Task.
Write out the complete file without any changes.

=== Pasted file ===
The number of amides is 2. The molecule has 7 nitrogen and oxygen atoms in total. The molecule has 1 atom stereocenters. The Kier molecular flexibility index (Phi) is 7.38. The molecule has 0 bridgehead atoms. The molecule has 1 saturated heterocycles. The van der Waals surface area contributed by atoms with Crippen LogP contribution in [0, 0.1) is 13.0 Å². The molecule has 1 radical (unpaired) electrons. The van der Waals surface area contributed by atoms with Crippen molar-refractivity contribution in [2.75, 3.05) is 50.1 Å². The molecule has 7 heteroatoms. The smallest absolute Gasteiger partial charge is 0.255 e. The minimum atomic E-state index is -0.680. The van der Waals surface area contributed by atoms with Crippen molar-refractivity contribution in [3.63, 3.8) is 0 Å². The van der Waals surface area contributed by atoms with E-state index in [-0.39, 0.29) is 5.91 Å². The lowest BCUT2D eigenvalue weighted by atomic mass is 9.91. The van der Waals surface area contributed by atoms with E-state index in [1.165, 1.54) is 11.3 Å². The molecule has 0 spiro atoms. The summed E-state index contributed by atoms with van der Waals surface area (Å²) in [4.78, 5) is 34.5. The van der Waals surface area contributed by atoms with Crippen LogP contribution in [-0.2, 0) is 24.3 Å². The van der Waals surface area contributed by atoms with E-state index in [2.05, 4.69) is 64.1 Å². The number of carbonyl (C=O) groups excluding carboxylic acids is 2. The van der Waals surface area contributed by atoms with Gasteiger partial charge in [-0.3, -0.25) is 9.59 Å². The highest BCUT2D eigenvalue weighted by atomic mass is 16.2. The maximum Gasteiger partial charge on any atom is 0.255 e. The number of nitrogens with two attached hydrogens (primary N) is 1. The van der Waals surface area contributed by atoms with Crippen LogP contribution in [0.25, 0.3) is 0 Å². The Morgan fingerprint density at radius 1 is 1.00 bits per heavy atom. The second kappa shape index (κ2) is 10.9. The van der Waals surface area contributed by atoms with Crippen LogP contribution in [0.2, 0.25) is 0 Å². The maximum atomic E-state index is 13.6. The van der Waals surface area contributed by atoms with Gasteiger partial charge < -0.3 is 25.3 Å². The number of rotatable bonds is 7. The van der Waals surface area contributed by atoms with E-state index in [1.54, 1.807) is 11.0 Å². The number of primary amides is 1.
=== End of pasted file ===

The number of amides is 2. The molecule has 7 nitrogen and oxygen atoms in total. The molecule has 1 atom stereocenters. The Kier molecular flexibility index (Phi) is 7.38. The molecule has 0 bridgehead atoms. The molecule has 1 saturated heterocycles. The van der Waals surface area contributed by atoms with Crippen LogP contribution in [0, 0.1) is 13.0 Å². The molecule has 1 radical (unpaired) electrons. The van der Waals surface area contributed by atoms with Crippen molar-refractivity contribution in [2.75, 3.05) is 50.1 Å². The molecule has 7 heteroatoms. The smallest absolute Gasteiger partial charge is 0.255 e. The minimum atomic E-state index is -0.680. The van der Waals surface area contributed by atoms with Crippen molar-refractivity contribution in [3.63, 3.8) is 0 Å². The van der Waals surface area contributed by atoms with E-state index in [-0.39, 0.29) is 5.91 Å². The lowest BCUT2D eigenvalue weighted by atomic mass is 9.91. The van der Waals surface area contributed by atoms with E-state index in [1.165, 1.54) is 11.3 Å². The molecule has 0 spiro atoms. The summed E-state index contributed by atoms with van der Waals surface area (Å²) in [4.78, 5) is 34.5. The van der Waals surface area contributed by atoms with Crippen LogP contribution in [-0.2, 0) is 24.3 Å². The van der Waals surface area contributed by atoms with E-state index in [2.05, 4.69) is 64.1 Å². The number of carbonyl (C=O) groups excluding carboxylic acids is 2. The van der Waals surface area contributed by atoms with Gasteiger partial charge in [-0.3, -0.25) is 9.59 Å². The highest BCUT2D eigenvalue weighted by atomic mass is 16.2. The maximum Gasteiger partial charge on any atom is 0.255 e. The number of nitrogens with two attached hydrogens (primary N) is 1. The van der Waals surface area contributed by atoms with Crippen LogP contribution in [0.25, 0.3) is 0 Å². The Morgan fingerprint density at radius 1 is 1.00 bits per heavy atom. The second kappa shape index (κ2) is 10.9. The van der Waals surface area contributed by atoms with Crippen LogP contribution in [0.2, 0.25) is 0 Å². The maximum atomic E-state index is 13.6. The van der Waals surface area contributed by atoms with Gasteiger partial charge < -0.3 is 25.3 Å². The number of rotatable bonds is 7. The van der Waals surface area contributed by atoms with E-state index in [1.54, 1.807) is 11.0 Å². The number of primary amides is 1.